Today: Nick Balla and Courtney Burns, chefs at San Francisco's Bar Tartine and authors of the new cookbook Bar Tartine: Techniques & Recipes, are sharing their favorite things to put on toast. Because sometimes Jif just won't cut it.
When you have fresh Tartine Bread all the time, it's hard not to start slathering things on it. Bread is the perfect vehicle for layering flavors, and we eat toast just about every day with different toppings to suit our cravings. It's the perfect way to make a meal in minutes and have lots of different flavors and textures in one sitting.
We like flavorful bread -- any type can work. In particular, we like whole-grain and heavily fermented breads; they stand up to strongly flavored garnishes and have more interesting textures than those made with only wheat flour. Our favorite way to toast it is to lightly brush the bread with cultured buttered and then put it in a cast iron pan with a weight. Then we cook it over high heat until the surface is crispy and slightly burnt, but the middle is still soft and moist.
For breakfast toasts we like to have a mix of savory, fatty, and a little sweet to keep us sated until the next meal. We love to pair avocados with tangy goat cheese and brown mustard made with dill flower vinegar; we add some scrambled eggs to make it a classic breakfast toast.
At the restaurant, we always have a sprouted nut butter smorrebrod on the brunch menu -- it might be walnut, hazelnut, cashew, peanut, or sesame. Sometimes we slather on sweet farmer's cheese for extra creaminess or a fruit jam or paste -- and we always garnish with roughly chopped nuts for an added crunch.
When thinking of vegetable toasts, we try to make sure that we use hearty vegetables that can stand up to dense bread, a bit of sauce, and a spread. A favorite combination at the restaurant is kale with sunflower tahini, yogurt, and a medley of seeds sprinkled on top. Other combinations we love are sprouted chickea dip with oil-poached peppers, charred romenesco broccoli, and grilled onion and whipped avocado with japanese sweet potato, dill, and feta.
When it comes to spreads, we like to layer flavor and texture. Adding lots of herbs and spices creates a complex depth of flavor; we like dill, parsley, chives, tarragon, onion powder, garlic powder, paprika, and sesame seeds. The options are endless.
With a cheese-based dip, it's good to have something acidic to cut through the richness. We often like to mix in citrus zest. As with all of our smorrebrod and sandwiches, spreads and sauces are integral. They help bind ingredients together so that textures and flavors are both distinct and unified.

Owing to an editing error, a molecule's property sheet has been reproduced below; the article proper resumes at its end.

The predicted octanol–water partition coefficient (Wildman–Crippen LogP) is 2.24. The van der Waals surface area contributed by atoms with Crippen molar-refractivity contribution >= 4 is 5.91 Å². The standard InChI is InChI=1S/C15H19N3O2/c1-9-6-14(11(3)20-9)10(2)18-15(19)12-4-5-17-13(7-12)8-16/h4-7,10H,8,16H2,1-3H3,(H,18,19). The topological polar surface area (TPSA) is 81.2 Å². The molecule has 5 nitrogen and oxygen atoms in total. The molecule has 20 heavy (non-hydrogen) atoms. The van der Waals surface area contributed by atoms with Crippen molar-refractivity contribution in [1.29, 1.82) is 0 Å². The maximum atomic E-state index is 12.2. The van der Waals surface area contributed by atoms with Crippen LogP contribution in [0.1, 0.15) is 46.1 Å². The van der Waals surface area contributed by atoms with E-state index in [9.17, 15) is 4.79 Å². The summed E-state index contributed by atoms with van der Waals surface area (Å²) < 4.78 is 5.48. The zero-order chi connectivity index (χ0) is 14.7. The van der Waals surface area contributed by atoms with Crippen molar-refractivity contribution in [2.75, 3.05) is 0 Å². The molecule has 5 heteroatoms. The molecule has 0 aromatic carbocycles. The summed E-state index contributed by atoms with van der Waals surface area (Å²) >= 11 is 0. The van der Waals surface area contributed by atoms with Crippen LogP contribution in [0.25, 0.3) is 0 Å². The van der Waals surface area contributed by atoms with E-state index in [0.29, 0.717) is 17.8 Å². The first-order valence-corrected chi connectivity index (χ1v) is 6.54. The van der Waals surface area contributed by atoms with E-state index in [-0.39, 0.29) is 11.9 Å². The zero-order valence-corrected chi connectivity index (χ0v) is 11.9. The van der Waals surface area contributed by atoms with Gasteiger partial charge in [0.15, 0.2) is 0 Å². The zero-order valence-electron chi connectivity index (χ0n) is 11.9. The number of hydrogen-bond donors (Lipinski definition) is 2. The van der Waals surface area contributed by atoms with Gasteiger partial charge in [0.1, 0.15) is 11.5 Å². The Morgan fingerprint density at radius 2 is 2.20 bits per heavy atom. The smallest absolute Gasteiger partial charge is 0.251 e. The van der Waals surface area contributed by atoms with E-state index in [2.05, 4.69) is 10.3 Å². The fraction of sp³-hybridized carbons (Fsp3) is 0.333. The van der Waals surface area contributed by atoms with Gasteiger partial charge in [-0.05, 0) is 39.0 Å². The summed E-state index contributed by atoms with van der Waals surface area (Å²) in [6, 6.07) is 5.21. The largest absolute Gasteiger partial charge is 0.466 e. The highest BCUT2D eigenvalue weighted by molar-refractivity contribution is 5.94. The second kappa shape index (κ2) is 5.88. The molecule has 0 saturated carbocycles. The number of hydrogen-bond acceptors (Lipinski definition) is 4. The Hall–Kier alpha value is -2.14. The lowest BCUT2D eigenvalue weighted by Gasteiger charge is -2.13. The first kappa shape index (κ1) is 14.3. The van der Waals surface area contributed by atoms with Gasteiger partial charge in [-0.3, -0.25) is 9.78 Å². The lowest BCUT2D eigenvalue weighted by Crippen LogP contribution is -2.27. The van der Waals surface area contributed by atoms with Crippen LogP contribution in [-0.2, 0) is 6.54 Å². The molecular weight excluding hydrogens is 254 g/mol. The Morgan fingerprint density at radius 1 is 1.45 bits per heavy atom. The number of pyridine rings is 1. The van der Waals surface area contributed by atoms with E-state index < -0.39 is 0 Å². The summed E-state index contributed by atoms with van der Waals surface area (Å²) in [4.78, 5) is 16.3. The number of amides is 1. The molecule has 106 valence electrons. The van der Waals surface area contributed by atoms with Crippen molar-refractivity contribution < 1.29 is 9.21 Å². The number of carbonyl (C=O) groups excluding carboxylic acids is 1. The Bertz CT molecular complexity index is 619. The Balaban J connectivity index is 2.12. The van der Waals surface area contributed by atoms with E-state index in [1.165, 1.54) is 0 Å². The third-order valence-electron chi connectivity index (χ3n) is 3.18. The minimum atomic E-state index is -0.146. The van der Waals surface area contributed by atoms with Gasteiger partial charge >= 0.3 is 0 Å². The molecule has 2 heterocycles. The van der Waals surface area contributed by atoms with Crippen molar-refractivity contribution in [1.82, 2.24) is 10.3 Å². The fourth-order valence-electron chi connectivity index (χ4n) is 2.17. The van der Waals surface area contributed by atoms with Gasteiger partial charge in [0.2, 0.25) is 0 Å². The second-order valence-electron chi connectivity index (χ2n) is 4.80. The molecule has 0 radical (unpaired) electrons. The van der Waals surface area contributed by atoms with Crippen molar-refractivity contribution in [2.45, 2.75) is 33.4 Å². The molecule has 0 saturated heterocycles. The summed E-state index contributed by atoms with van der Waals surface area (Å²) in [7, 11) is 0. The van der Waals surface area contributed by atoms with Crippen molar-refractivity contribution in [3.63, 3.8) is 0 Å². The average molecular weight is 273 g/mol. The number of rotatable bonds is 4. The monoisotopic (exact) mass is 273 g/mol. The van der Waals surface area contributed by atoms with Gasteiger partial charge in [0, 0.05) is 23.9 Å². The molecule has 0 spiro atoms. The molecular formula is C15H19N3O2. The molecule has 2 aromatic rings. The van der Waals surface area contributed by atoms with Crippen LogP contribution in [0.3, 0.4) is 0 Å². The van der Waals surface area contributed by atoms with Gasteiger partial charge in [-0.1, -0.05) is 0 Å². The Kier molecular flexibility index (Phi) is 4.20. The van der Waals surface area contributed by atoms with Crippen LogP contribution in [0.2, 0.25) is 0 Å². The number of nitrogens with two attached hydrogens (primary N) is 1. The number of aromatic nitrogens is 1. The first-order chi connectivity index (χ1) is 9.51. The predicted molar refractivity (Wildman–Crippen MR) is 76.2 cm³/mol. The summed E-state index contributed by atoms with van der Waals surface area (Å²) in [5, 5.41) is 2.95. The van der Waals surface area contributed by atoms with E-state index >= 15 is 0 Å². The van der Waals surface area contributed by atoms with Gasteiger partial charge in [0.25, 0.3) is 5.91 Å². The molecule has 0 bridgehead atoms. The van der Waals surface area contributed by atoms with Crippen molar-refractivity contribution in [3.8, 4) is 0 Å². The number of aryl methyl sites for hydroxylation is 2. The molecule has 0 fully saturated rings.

Good quality meat or lardo needs little additional help. We like to create simple toasts where the bread acts as a platform to showcase the meat, then add a couple additional accents to further enhance the flavor. Lardo with thinly sliced raw red onions and a sprinkling of paprika and sea salt is a classic Hungarian dish, and it's one of our favorites.
There are so many more options than smoked salmon when it comes to toast. We like to use small fish for strong flavor, or cured fish for concentrated flavor -- both types hold up well to robust bread and allow us to layer other flavors and condiments without overpowering the fish. Think briny salmon roe with cultured butter, or something like pickled herring, sardines, mackerel, or seared Albacore tuna with tonnato sauce.
Here's one of our favorite recipes to use as a topping for toast:
Serves 6 to 8
1 pound fresh or frozen herring fillets
1/2 cup plus 1 tablespoon kosher salt
2 cups rice wine vinegar
1 cup firmly packed light brown sugar
4 garlic cloves, smashed
1 tablespoon black peppercorns, ground
1 tablespoon brown mustard seeds, ground
2 bay leaves
1 sweet white onion, sliced paper thin
1 cup sour cream
Sliced dark bread, such as pumpernickel or Danish-style rye
Fresh dill leaves for garnish
Freshly ground black pepper
Bread and pickled herring photos by Chad Robertson; all others by James Ransom